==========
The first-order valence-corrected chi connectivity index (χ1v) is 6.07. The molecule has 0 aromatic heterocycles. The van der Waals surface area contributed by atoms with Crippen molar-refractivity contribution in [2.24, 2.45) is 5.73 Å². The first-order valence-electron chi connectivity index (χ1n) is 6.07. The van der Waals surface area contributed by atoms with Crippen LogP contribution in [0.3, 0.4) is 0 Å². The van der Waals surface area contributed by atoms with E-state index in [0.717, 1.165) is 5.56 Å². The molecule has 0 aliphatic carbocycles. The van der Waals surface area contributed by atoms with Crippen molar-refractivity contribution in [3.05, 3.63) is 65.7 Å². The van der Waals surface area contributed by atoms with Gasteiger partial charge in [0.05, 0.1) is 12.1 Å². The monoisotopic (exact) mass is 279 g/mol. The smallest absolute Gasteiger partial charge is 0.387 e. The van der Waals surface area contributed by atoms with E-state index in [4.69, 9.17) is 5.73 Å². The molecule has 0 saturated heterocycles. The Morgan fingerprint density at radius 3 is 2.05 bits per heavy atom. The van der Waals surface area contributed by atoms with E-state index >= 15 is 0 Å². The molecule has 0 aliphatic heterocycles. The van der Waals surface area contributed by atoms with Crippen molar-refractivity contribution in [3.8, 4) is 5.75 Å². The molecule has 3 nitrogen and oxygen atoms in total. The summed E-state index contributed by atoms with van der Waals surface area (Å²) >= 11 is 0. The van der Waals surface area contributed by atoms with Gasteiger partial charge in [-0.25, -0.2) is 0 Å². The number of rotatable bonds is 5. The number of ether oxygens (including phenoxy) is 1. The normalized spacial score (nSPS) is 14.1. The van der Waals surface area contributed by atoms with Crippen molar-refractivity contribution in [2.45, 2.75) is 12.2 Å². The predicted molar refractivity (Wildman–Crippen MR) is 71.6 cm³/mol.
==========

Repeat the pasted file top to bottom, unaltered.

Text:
The first-order valence-corrected chi connectivity index (χ1v) is 6.07. The molecule has 0 aromatic heterocycles. The van der Waals surface area contributed by atoms with Crippen molar-refractivity contribution in [2.24, 2.45) is 5.73 Å². The first-order valence-electron chi connectivity index (χ1n) is 6.07. The van der Waals surface area contributed by atoms with Crippen LogP contribution in [0.3, 0.4) is 0 Å². The van der Waals surface area contributed by atoms with E-state index in [0.717, 1.165) is 5.56 Å². The molecule has 0 aliphatic carbocycles. The van der Waals surface area contributed by atoms with Crippen molar-refractivity contribution in [3.05, 3.63) is 65.7 Å². The van der Waals surface area contributed by atoms with Gasteiger partial charge in [0.05, 0.1) is 12.1 Å². The monoisotopic (exact) mass is 279 g/mol. The smallest absolute Gasteiger partial charge is 0.387 e. The van der Waals surface area contributed by atoms with E-state index in [4.69, 9.17) is 5.73 Å². The molecule has 0 saturated heterocycles. The Morgan fingerprint density at radius 3 is 2.05 bits per heavy atom. The van der Waals surface area contributed by atoms with E-state index >= 15 is 0 Å². The molecule has 0 aliphatic heterocycles. The van der Waals surface area contributed by atoms with Crippen molar-refractivity contribution in [3.8, 4) is 5.75 Å². The molecule has 3 nitrogen and oxygen atoms in total. The summed E-state index contributed by atoms with van der Waals surface area (Å²) >= 11 is 0. The van der Waals surface area contributed by atoms with Gasteiger partial charge in [-0.25, -0.2) is 0 Å². The number of rotatable bonds is 5. The number of ether oxygens (including phenoxy) is 1. The normalized spacial score (nSPS) is 14.1. The van der Waals surface area contributed by atoms with Crippen molar-refractivity contribution in [2.45, 2.75) is 12.2 Å². The predicted molar refractivity (Wildman–Crippen MR) is 71.6 cm³/mol.